All Things Considered, December 30, 1992: Interview with Paul Krugman


Eric Weiner reporting: By almost any measure, the economy has improved since November 3rd. Unemployment continues to decline, consumer confidence is surging, factory output and business investment are up. Today's optimistic report from the Commerce Department is just more evidence that after several false starts, this recovery looks as if it is actually going to stick. Paul Krugman is professor of economics at the Massachusetts Institute of Technology.

Paul Krugman (MIT): It's probably the real thing. This is probably the real recovery that--that takes you out, that builds momentum on itself, that--that will go on until the economy is back down to less than 6 percent unemployment.

Weiner: Some economists, such as Ira Kaminow, president of Capital Insights Group, a Washington, DC, consulting firm, believe that the improving economy can't mean anything but good news for Bill Clinton.

Ira Kaminow (Capital Insights Group): He doesn't have to worry about the economy tipping back into a recession. That leaves him free or a little freer to take care of the economy's long-term problems. Weiner: You would think that that would come as a relief for Clinton, but in economics, there's rarely such a thing as purely good news, and some say that the brighter economic picture may have come just a little too early for Bill Clinton. It may end up masking some of the underlying problems with the economy.

Krugman: We've abruptly moved from a s--from a recession mentality to an incipient boom mentality.

Weiner: Again, MIT's Paul Krugman.

Krugman: And that suddenly means that the choices are very different, and as it turns out, given the kind of rhetoric of--that was used in the campaign, the choice--the political choices are much harder for Clinton. You may say people are better off. Of course they are. Everybody--almost everybody, except Bill Clinton, is going to be happier that the economy is recovering.

Weiner: The reason that Clinton's task is now more difficult, according to Krugman, is that his current economic plan was drafted last summer when the economic landscape looked very different.

Krugman: It was a--a recession-minded program. It had in mind that you were going to be able to invest without worrying about paying for it right away because when you're in the middle of a long recession, nobody really worries about the deficit.

Weiner: But now that the recession is over, says Krugman, reducing the budget deficit becomes more important, and spending money on programs aimed at getting the economy going in the short term less so. That means that Clinton may end up spending less than the $ 20 billion a year he planned on spending on public infrastructure--new roads, bridges and the like. You can see this shift in emphasis reflect in Clinton's Cabinet choices. Leon Panetta and Alice Rivlin, number one and two at the Office of Management and Budget, are renowned deficit hawks. They'll no doubt be dusting off Clinton's campaign plans to cut the deficit in half over the next four years. Clinton didn't place too much emphasis on that plan during the campaign. The reason, according to Joel Prakken, an economist at Saint Louis-based Laurence Meyers & Associates, is that the deficit-reduction plan is based on faulty calculations.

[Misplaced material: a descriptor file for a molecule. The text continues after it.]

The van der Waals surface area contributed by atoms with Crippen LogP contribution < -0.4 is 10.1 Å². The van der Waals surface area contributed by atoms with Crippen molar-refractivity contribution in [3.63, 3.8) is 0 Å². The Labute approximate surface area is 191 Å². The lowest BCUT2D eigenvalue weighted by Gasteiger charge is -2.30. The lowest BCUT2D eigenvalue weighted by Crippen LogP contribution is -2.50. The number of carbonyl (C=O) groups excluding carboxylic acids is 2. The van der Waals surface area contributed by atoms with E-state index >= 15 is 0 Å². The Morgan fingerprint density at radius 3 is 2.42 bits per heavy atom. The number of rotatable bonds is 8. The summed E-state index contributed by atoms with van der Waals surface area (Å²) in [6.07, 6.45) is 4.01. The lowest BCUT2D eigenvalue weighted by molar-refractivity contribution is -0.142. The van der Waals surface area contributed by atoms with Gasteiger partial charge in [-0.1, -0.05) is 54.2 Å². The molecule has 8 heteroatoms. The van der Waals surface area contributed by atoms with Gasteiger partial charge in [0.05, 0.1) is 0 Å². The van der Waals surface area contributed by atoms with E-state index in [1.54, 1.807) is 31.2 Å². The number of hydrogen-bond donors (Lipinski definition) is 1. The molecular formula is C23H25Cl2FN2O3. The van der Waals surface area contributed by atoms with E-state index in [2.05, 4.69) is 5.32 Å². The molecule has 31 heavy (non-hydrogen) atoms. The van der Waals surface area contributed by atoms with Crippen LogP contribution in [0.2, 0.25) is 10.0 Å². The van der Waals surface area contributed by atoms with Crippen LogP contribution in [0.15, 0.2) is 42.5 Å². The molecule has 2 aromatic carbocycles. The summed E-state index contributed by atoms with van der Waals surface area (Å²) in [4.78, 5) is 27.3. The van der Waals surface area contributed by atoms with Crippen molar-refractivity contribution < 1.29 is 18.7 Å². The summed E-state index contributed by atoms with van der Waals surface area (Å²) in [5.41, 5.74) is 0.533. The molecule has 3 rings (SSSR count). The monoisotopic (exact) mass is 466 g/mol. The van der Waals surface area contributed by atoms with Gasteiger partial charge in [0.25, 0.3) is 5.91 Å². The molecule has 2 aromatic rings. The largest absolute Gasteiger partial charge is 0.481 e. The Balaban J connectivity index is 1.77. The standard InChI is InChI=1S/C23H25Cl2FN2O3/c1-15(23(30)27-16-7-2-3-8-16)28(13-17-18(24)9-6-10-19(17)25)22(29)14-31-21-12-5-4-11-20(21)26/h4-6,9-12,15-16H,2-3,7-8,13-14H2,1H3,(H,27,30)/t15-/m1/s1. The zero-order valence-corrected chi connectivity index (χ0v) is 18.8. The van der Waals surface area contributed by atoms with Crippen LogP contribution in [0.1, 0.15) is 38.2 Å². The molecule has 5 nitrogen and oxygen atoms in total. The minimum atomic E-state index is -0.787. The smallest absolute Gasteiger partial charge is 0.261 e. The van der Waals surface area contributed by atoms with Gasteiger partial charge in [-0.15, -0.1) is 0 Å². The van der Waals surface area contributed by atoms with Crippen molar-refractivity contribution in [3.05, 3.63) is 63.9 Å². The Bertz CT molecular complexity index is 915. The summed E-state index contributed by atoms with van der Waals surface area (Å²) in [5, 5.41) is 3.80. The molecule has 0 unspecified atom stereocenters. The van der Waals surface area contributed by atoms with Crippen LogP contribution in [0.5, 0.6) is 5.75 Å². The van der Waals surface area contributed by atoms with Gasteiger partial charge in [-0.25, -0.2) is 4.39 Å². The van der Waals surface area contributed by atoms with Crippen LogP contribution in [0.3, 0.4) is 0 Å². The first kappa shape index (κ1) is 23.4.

Joel Prakken (Laurence Meyers & Associates): I think they've come to realize that the numbers in the original sets of proposals didn't quite add up, and they're going to have to--something's going to have to give. What's it going to be--the promise on the deficit or the promise on the social agenda? My sense is that they're getting increasingly concerned about the possibility of blowing their deficit promise.

Weiner: As evidence for this, Prakken points to the fact that Clinton seems to be warming to ideas that he rejected out of hand during the campaign. For instance, Clinton now says that he might consider the possibility of a gasoline tax as a way to raise money, money that could be put toward reducing the budget deficit. Some economists, such as MIT's Krugman, would like to see Clinton make more drastic changes to his economic plan.

Krugman: I would have liked to hear a flat, explicit statement, more for symbolism than reality, by the president-elect that--that middle-class tax cuts certainly, even a symbolic one, is completely out of--out of bounds, that we just can't afford it.

Weiner: But then it...

Krugman: That would have been a good signal.

Weiner: It also would have been a signal of a broken campaign promise.

Krugman: Well, he's going to have to break a lot of campaign promises. The world looks quite different than the way it did, let's say, in the summer.

Weiner: That's the view that Bill Clinton doesn't necessarily share. He's been careful not to make too much of the more promising economic figures that have come out since the election. This is what he had to say at a news conference following his economic summit in Little Rock earlier this month.

President-elect Bill Clinton: Are we coming out of this recession? I don't think the evidence is in. Am I convinced there's been any progress on the structural problems of the economy that we started out with? Absolutely not.

Weiner: In other words, analysts say, the president-elect wants to ensure that his bold long-term economic plan isn't derailed by a little good news that may have come a little too soon. This is Eric Weiner in Washington.

Originally broadcast, 12.30.92